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The 2020-21 NBA salary cap is likely around $113 million, according to report

The original salary cap for the 2020-21 NBA season was expected to be around $116 million, but a drop of revenue from China playing a major role behind lower projections.

Washington Wizards v Toronto Raptors
The Washington Wizards will be spending a lot of their cap space on both John Wall and Bradley Beal, regardless of the circumstances.
Photo by Charlie Lindsay/NBAE via Getty Images

According to Adrian Wojnarowski and Bobby Marks of ESPN, the 2020-21 NBA salary cap will be around $113 million, down from an initial projection of $116 million before the 2019-20 NBA season started.

The main reason why the salary cap projection went down is due to revenue losses from China, when Houston Rockets General Manager Daryl Morey tweeted in support of Hong Kong’s autonomy, which the mainland government took offense. Those lowered the amount of NBA coverage in China this season and sponsorships were taken away.

The current season’s salary cap is at $109.14 million with a luxury cap threshold at $132.627 million. According to Hoopshype, the Wizards have $129.838 million in committed salaries this season and have $97.749 million in committed salaries for the 2020-21 season.

What does the salary cap news mean for the Wizards in 2020-21?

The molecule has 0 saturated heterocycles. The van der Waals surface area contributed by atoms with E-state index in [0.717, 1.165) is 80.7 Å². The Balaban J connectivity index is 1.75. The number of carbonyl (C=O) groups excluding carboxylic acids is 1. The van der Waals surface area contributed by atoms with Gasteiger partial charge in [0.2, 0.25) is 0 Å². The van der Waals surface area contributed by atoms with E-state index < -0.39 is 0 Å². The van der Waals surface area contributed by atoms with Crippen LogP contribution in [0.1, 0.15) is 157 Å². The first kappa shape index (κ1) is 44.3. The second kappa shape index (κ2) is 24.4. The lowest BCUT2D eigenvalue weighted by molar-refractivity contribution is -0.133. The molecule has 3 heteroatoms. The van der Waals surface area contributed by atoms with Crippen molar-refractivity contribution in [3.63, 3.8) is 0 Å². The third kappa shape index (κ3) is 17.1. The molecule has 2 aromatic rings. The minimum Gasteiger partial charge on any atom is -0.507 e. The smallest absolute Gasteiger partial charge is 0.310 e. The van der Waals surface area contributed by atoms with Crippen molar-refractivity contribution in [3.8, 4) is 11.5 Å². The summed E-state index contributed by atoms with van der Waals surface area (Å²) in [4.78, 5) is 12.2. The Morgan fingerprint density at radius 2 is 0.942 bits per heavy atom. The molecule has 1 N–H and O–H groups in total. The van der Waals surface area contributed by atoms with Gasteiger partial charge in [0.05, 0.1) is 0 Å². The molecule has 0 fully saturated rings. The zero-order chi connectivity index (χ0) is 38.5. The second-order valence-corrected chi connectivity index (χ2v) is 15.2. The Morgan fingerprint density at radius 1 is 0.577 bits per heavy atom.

In short, Washington can’t do much in free agency without making some trades. Even if the salary cap was at $116 million or a bit higher, their situation wouldn’t change very much for next season.

Assuming the salary cap is $113 million in the 2020-21 NBA season, the Wizards would have about $15.25 million in cap space to sign draft picks and free agents. Ian Mahinmi’s contract will go off the books and could give Washington enough room to re-sign Davis Bertans, if he does so at a salary well under $15 million. Still, I find it unlikely given that Bertans is an elite shooter and a coveted trade deadline target.

John Wall and Bradley Beal will be the two highest-paid players next season with $41.25 million and $28.75 million cap hits, respectively. To make a true dent in free agency (when they sign players outright), they would likely have to trade Beal in a cost-cutting move. That’s because Beal is still healthy and in his prime.

Wall on the other hand, is likely “untradeable” until he plays at least some NBA games. His rehab seems to be going smoothly, but we still have no idea how he will play in meaningful NBA games.